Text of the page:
The province of Newfoundland and Labrador will spend what it says is an “unprecedented” amount of money repairing roads during 2023-24 fiscal year.
Canada’s most easterly province has earmarked US$167 million (CAN$225 million) to help alleviate the effects of climate change that can damage the transportation infrastructure.
Elvis Loveless, the province’s transportation and infrastructure minister, also said that there will be money coming from the central federal Canadian government, according to a report by the Canadian Broadcasting Corporation.
"We believe it's going to be a good year for the paving industry, contractors, workers," Loveless noted in an announcement in the provincial capital St. John's last month.
The announcement comes after some lean years for highways contractors, said Jim Organ, executive director of the Heavy Civil Association of Newfoundland and Labrador. He expects a turnaround in the fortunes of his members as more projects come to tender and tenders are awarded more quickly. Multi-year funding should allow for better planning and productivity and his members are ready.
"The capacity is there for whatever the provincial government decides to bring on with regards to road work, bridge work, culvert work and water and sewer activity for municipalities throughout the province," said Organ.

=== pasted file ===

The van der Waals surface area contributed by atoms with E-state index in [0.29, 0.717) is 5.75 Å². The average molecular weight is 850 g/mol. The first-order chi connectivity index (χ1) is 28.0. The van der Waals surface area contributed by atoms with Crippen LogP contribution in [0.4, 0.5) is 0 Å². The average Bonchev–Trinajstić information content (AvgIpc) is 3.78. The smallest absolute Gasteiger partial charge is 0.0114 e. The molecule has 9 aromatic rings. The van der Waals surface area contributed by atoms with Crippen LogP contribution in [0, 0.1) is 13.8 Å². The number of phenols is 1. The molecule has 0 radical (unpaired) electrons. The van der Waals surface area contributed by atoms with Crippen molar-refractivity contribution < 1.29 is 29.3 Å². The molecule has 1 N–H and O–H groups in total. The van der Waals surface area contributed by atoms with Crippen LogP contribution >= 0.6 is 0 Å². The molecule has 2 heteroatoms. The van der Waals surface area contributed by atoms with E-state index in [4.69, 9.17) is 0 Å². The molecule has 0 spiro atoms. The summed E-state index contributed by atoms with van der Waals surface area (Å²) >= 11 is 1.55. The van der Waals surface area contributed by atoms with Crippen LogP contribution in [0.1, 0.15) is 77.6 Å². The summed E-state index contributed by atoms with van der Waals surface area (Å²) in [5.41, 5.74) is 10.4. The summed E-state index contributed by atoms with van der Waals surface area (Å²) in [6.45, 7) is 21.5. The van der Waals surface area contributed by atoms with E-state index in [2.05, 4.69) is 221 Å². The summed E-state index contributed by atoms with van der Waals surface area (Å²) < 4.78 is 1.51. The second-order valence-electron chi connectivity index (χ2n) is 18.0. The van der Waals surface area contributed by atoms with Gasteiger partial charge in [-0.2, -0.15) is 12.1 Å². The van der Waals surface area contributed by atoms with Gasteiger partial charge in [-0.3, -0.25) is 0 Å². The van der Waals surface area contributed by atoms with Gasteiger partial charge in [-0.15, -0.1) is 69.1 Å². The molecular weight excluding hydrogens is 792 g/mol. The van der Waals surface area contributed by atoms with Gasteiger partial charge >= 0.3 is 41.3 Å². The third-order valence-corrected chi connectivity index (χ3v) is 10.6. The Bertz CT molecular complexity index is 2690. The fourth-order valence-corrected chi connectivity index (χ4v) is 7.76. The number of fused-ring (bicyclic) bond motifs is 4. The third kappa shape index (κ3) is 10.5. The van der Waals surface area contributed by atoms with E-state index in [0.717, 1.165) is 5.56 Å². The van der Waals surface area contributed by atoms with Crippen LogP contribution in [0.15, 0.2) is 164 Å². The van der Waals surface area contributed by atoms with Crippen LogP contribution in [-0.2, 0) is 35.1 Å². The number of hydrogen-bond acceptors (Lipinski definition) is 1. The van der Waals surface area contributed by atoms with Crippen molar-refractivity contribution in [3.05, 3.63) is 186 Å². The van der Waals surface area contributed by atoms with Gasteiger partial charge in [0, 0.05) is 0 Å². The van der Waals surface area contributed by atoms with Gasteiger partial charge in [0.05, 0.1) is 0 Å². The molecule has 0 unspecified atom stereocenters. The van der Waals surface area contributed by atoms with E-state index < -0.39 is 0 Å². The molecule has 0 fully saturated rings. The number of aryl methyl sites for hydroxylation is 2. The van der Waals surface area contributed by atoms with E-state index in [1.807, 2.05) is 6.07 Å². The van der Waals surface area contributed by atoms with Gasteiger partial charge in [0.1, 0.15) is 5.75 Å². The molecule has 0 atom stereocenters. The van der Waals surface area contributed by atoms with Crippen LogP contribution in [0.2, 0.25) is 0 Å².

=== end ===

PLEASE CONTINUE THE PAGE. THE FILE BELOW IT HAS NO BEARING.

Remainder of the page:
Newfoundland’s section of the Trans-Canada Highway will see a lot of the work, including construction of a new interchange at Galway on the Avalon Peninsula, paving from Springdale to Baie Verte junctions and replacement of a culvert near Port aux Basques. A major upgrade is also planned for Pitts Memorial Drive in St. John's.
Loveless said improvements will also take place on the Northern Peninsula, the road to the town of Terra Nova, the Argentia access road and sections of the Bonavista Peninsula Highway.
In Labrador, officially part of the province and on the Canadian mainland, sections of Northwest River Road - Route 520 - and approaches to Munik Pone Memorial Bridge on Route 500 will be paved.